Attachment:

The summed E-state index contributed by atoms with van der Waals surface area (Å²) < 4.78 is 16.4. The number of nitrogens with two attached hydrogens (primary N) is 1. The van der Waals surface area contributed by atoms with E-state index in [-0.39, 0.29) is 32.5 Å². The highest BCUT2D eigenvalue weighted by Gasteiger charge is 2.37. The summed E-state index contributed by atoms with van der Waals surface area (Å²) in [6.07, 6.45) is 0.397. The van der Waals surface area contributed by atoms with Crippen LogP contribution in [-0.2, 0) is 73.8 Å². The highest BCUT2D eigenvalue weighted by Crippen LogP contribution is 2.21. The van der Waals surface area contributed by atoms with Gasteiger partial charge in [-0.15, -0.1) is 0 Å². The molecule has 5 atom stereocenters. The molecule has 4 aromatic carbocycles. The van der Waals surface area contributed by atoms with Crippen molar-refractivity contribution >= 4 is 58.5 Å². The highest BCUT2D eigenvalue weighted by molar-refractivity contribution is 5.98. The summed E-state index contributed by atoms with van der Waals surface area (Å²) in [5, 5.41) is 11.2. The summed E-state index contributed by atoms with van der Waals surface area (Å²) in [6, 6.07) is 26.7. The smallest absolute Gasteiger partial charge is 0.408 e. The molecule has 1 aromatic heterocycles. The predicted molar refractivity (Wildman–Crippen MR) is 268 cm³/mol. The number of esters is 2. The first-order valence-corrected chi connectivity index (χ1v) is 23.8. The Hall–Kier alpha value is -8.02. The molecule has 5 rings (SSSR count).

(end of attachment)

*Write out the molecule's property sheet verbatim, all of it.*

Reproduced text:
The summed E-state index contributed by atoms with van der Waals surface area (Å²) < 4.78 is 16.4. The number of nitrogens with two attached hydrogens (primary N) is 1. The van der Waals surface area contributed by atoms with E-state index in [-0.39, 0.29) is 32.5 Å². The highest BCUT2D eigenvalue weighted by Gasteiger charge is 2.37. The summed E-state index contributed by atoms with van der Waals surface area (Å²) in [6.07, 6.45) is 0.397. The van der Waals surface area contributed by atoms with Crippen LogP contribution in [-0.2, 0) is 73.8 Å². The highest BCUT2D eigenvalue weighted by Crippen LogP contribution is 2.21. The van der Waals surface area contributed by atoms with Gasteiger partial charge in [-0.15, -0.1) is 0 Å². The molecule has 5 atom stereocenters. The molecule has 4 aromatic carbocycles. The van der Waals surface area contributed by atoms with Crippen molar-refractivity contribution >= 4 is 58.5 Å². The highest BCUT2D eigenvalue weighted by molar-refractivity contribution is 5.98. The summed E-state index contributed by atoms with van der Waals surface area (Å²) in [5, 5.41) is 11.2. The summed E-state index contributed by atoms with van der Waals surface area (Å²) in [6, 6.07) is 26.7. The smallest absolute Gasteiger partial charge is 0.408 e. The molecule has 1 aromatic heterocycles. The predicted molar refractivity (Wildman–Crippen MR) is 268 cm³/mol. The number of esters is 2. The first-order valence-corrected chi connectivity index (χ1v) is 23.8. The Hall–Kier alpha value is -8.02. The molecule has 5 rings (SSSR count).